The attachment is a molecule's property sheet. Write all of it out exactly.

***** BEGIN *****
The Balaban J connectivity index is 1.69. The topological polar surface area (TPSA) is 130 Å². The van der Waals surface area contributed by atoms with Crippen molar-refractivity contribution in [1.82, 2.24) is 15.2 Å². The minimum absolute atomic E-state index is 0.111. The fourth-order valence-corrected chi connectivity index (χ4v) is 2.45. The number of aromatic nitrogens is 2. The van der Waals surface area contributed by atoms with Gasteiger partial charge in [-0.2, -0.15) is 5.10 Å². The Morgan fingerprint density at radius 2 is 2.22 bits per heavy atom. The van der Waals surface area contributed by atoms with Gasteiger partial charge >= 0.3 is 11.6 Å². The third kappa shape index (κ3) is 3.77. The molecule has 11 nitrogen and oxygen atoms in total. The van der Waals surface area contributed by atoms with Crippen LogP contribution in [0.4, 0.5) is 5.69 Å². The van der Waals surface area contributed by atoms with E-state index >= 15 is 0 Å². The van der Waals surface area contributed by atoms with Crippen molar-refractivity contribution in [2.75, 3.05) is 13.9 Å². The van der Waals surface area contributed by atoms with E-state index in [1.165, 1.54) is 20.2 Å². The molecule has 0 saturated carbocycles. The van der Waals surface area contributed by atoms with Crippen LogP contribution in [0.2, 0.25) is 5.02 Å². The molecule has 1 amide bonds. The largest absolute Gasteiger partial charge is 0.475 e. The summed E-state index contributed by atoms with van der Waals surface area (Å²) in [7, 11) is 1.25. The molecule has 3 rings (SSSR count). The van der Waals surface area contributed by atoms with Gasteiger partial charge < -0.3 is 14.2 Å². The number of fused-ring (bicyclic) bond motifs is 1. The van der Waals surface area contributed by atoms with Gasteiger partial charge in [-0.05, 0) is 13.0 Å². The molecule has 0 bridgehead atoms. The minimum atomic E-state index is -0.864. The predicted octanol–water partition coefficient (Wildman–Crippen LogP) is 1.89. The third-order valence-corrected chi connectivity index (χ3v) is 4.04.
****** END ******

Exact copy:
The Balaban J connectivity index is 1.69. The topological polar surface area (TPSA) is 130 Å². The van der Waals surface area contributed by atoms with Crippen molar-refractivity contribution in [1.82, 2.24) is 15.2 Å². The minimum absolute atomic E-state index is 0.111. The fourth-order valence-corrected chi connectivity index (χ4v) is 2.45. The number of aromatic nitrogens is 2. The van der Waals surface area contributed by atoms with Gasteiger partial charge in [-0.2, -0.15) is 5.10 Å². The Morgan fingerprint density at radius 2 is 2.22 bits per heavy atom. The van der Waals surface area contributed by atoms with Gasteiger partial charge >= 0.3 is 11.6 Å². The third kappa shape index (κ3) is 3.77. The molecule has 11 nitrogen and oxygen atoms in total. The van der Waals surface area contributed by atoms with Crippen LogP contribution in [0.4, 0.5) is 5.69 Å². The van der Waals surface area contributed by atoms with E-state index >= 15 is 0 Å². The van der Waals surface area contributed by atoms with Crippen molar-refractivity contribution in [2.75, 3.05) is 13.9 Å². The van der Waals surface area contributed by atoms with E-state index in [1.165, 1.54) is 20.2 Å². The molecule has 0 saturated carbocycles. The van der Waals surface area contributed by atoms with Crippen LogP contribution in [0.2, 0.25) is 5.02 Å². The molecule has 1 amide bonds. The largest absolute Gasteiger partial charge is 0.475 e. The summed E-state index contributed by atoms with van der Waals surface area (Å²) in [7, 11) is 1.25. The molecule has 3 rings (SSSR count). The van der Waals surface area contributed by atoms with Gasteiger partial charge < -0.3 is 14.2 Å². The number of fused-ring (bicyclic) bond motifs is 1. The van der Waals surface area contributed by atoms with Gasteiger partial charge in [-0.05, 0) is 13.0 Å². The molecule has 0 bridgehead atoms. The minimum atomic E-state index is -0.864. The predicted octanol–water partition coefficient (Wildman–Crippen LogP) is 1.89. The third-order valence-corrected chi connectivity index (χ3v) is 4.04.